Forest biophysical parameters can be measured through field surveys; however, these are not practical for large areas as they are resource-intensive and time-consuming. Satellite remote sensing is a more effective approach. Specifically, Synthetic Aperture Radar (SAR) data with its all-weather imaging capability and higher penetration through vegetation is ideal for monitoring forest biophysical parameters in all seasons, and hence much attention has been devoted to developing advanced SAR remote sensing techniques in the past couple of decades. It has also been recognized that using multi-baseline, multi-angle, multi-temporal and multi-polarimetric SAR data can provide greater insights into the structural properties of the forest. The techniques of Polarimetric SAR (PolSAR), Polarimetric Interferometry SAR (PolInSAR), and Polarimetric Tomographic SAR (PolTomSAR) are extensively useful to exploit the information contained in multi-polarimetric and multi-baseline/multi-angle SAR acquisitions. These techniques retrieve enhanced information of the forest, including forest biomass, disturbance, phenology and degradation, structures, dielectric constant, canopy- and sub-canopy scattering characteristics. Satellite missions planned specifically for terrestrial ecosystem monitoring would improve our estimation techniques by further reducing the uncertainties, and helping to develop specific models for different global forest ecosystems and degradation/disturbances. Presently space-borne SAR data is being acquired in X-, C- and L- band while the acquisition in S- and P- band space-borne sensors are about to be in service shortly (NISAR for L- & S-band, and BIOMASS for P-band).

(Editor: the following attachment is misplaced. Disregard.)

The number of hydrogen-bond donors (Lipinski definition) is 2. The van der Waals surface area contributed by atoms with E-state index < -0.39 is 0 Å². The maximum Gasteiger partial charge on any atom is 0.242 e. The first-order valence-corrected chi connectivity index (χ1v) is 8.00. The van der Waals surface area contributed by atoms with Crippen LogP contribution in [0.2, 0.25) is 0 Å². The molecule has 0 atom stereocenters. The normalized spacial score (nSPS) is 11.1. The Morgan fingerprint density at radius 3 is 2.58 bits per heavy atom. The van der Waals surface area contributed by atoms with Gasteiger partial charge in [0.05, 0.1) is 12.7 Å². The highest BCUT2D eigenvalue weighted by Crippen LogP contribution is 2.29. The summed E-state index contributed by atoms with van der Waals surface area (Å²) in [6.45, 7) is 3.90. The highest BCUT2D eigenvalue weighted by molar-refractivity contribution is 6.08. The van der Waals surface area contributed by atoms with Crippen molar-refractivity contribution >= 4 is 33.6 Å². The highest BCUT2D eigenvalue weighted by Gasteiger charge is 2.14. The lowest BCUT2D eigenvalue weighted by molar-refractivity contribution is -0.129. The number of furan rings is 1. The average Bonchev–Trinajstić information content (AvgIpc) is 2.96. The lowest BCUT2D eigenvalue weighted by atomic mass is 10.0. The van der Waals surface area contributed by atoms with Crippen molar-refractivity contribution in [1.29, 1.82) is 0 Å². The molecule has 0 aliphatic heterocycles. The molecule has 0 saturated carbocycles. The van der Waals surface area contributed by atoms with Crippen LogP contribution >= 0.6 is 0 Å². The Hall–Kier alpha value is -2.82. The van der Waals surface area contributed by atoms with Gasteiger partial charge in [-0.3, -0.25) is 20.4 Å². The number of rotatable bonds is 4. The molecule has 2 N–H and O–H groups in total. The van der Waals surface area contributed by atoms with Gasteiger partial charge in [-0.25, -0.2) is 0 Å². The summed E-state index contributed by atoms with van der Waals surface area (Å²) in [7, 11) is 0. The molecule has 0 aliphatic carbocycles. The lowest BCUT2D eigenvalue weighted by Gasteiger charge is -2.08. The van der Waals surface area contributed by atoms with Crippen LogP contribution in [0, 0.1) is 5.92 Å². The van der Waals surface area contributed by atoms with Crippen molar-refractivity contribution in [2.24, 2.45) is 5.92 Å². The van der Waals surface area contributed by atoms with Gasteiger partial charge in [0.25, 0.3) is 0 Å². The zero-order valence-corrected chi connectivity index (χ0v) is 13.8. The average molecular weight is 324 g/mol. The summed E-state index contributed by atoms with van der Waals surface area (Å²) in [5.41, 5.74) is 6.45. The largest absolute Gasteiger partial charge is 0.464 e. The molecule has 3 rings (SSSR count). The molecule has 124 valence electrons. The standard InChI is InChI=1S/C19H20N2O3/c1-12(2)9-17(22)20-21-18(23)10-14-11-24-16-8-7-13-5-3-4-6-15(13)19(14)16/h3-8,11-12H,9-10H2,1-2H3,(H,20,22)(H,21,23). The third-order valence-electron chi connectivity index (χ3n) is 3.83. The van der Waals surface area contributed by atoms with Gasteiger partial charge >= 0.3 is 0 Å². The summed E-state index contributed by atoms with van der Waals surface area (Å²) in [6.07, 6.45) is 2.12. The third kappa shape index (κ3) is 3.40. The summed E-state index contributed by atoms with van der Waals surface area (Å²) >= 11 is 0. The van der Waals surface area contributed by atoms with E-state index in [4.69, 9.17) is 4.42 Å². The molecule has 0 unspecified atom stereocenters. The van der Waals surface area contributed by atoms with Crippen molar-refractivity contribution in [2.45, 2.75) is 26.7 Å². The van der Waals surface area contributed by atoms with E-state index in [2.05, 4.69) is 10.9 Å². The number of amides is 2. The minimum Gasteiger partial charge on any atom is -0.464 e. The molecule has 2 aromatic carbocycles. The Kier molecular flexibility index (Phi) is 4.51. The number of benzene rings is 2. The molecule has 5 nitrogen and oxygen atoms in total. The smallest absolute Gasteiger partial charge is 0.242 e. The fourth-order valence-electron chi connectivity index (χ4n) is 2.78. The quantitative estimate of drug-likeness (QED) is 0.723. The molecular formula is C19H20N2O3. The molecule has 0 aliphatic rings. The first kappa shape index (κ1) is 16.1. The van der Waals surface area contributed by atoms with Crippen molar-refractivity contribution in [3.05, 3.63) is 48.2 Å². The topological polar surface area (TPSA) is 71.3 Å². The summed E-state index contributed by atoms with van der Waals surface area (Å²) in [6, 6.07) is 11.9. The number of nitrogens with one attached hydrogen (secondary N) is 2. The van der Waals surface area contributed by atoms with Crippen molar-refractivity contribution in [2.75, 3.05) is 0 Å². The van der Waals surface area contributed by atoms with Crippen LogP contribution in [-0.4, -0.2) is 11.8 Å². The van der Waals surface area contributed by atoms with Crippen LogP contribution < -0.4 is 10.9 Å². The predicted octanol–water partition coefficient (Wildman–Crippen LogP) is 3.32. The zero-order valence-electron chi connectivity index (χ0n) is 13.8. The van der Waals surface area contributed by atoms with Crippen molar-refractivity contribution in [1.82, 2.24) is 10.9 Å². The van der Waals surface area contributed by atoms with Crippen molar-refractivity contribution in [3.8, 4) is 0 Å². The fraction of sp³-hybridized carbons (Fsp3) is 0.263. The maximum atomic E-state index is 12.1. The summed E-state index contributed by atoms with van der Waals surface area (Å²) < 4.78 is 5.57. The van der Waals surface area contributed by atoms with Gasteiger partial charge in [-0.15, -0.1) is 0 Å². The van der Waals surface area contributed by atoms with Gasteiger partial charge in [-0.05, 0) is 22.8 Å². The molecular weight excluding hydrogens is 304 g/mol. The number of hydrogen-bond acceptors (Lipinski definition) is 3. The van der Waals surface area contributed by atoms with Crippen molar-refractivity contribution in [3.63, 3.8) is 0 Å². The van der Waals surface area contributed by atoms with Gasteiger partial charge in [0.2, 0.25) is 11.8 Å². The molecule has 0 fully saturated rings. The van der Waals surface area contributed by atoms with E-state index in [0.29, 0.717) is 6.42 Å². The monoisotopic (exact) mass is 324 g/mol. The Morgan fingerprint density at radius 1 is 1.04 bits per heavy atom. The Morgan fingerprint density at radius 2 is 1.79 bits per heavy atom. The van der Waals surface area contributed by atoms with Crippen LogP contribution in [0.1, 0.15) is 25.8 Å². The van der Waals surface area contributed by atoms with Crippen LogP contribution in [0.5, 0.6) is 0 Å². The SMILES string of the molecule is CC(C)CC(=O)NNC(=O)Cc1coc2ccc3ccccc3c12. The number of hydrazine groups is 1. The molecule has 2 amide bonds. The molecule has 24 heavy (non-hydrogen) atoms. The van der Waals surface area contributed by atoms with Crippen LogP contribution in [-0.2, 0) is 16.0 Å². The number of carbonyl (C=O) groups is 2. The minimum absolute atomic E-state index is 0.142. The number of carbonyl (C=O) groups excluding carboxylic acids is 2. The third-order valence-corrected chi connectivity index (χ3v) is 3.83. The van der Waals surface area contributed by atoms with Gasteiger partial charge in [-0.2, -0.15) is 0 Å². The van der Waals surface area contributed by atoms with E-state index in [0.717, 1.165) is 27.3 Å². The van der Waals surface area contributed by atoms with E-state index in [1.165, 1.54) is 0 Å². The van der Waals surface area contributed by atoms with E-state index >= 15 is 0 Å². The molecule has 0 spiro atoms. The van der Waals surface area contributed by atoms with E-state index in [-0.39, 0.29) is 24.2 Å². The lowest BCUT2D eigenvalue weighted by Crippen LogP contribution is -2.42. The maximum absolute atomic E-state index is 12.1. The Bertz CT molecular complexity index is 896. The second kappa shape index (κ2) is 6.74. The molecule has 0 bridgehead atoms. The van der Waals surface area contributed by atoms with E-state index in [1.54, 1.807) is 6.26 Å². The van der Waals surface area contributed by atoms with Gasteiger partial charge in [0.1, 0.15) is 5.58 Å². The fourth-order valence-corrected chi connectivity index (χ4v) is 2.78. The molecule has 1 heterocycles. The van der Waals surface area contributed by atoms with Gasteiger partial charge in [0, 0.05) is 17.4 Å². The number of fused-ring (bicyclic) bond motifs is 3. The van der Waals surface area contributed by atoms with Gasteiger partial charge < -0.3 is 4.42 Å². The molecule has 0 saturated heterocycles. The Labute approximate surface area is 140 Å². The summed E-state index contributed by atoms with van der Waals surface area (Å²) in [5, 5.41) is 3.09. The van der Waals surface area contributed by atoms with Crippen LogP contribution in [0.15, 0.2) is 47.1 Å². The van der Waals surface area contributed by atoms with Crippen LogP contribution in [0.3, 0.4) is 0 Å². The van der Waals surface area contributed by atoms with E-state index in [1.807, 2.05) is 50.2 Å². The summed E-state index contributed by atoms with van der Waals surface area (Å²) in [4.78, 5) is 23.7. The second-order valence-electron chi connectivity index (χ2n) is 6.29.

This Research Topic welcomes submissions on the following topics:

• SAR remote sensing methods for characterization of forest structure
• SAR remote sensing of slow and abrupt forest change monitoring
• SAR based development of forest degradation characterization techniques
• Time Series SAR data analysis for forest dynamics
• Spatial and temporal distribution of forest parameters
• Advanced PolSAR, PolInSAR and TomoSAR techniques for forests
• Any other related topics


Keywords: Forest, Forest disturbance, Forest degradation, Forest Parameters, SAR, POLSAR, POLInSAR, TomoSAR


Important Note: All contributions to this Research Topic must be within the scope of the section and journal to which they are submitted, as defined in their mission statements. Frontiers reserves the right to guide an out-of-scope manuscript to a more suitable section or journal at any stage of peer review.

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Submission Deadlines

31 May 2021 Abstract
30 September 2021 Manuscript

Participating Journals

Manuscripts can be submitted to this Research Topic via the following journals:

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Topic Editors

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Submission Deadlines

31 May 2021 Abstract
30 September 2021 Manuscript

Participating Journals

Manuscripts can be submitted to this Research Topic via the following journals: